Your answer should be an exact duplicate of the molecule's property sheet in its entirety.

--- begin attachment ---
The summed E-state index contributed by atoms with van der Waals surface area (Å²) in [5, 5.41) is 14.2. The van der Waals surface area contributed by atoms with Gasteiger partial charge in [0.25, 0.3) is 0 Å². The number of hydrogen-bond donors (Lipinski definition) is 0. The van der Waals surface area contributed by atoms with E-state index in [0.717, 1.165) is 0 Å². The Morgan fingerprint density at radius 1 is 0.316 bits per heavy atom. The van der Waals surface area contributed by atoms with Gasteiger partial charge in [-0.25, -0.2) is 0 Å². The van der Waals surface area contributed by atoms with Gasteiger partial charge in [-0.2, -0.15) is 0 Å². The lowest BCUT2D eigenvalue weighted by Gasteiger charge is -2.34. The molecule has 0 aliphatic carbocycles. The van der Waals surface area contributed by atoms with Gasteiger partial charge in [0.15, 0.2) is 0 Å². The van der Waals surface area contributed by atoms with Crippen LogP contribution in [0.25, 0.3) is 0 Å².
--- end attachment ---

The summed E-state index contributed by atoms with van der Waals surface area (Å²) in [5, 5.41) is 14.2. The van der Waals surface area contributed by atoms with Gasteiger partial charge in [0.25, 0.3) is 0 Å². The number of hydrogen-bond donors (Lipinski definition) is 0. The van der Waals surface area contributed by atoms with E-state index in [0.717, 1.165) is 0 Å². The Morgan fingerprint density at radius 1 is 0.316 bits per heavy atom. The van der Waals surface area contributed by atoms with Gasteiger partial charge in [-0.25, -0.2) is 0 Å². The van der Waals surface area contributed by atoms with Gasteiger partial charge in [-0.2, -0.15) is 0 Å². The lowest BCUT2D eigenvalue weighted by Gasteiger charge is -2.34. The molecule has 0 aliphatic carbocycles. The van der Waals surface area contributed by atoms with Gasteiger partial charge in [0.15, 0.2) is 0 Å². The van der Waals surface area contributed by atoms with Crippen LogP contribution in [0.25, 0.3) is 0 Å².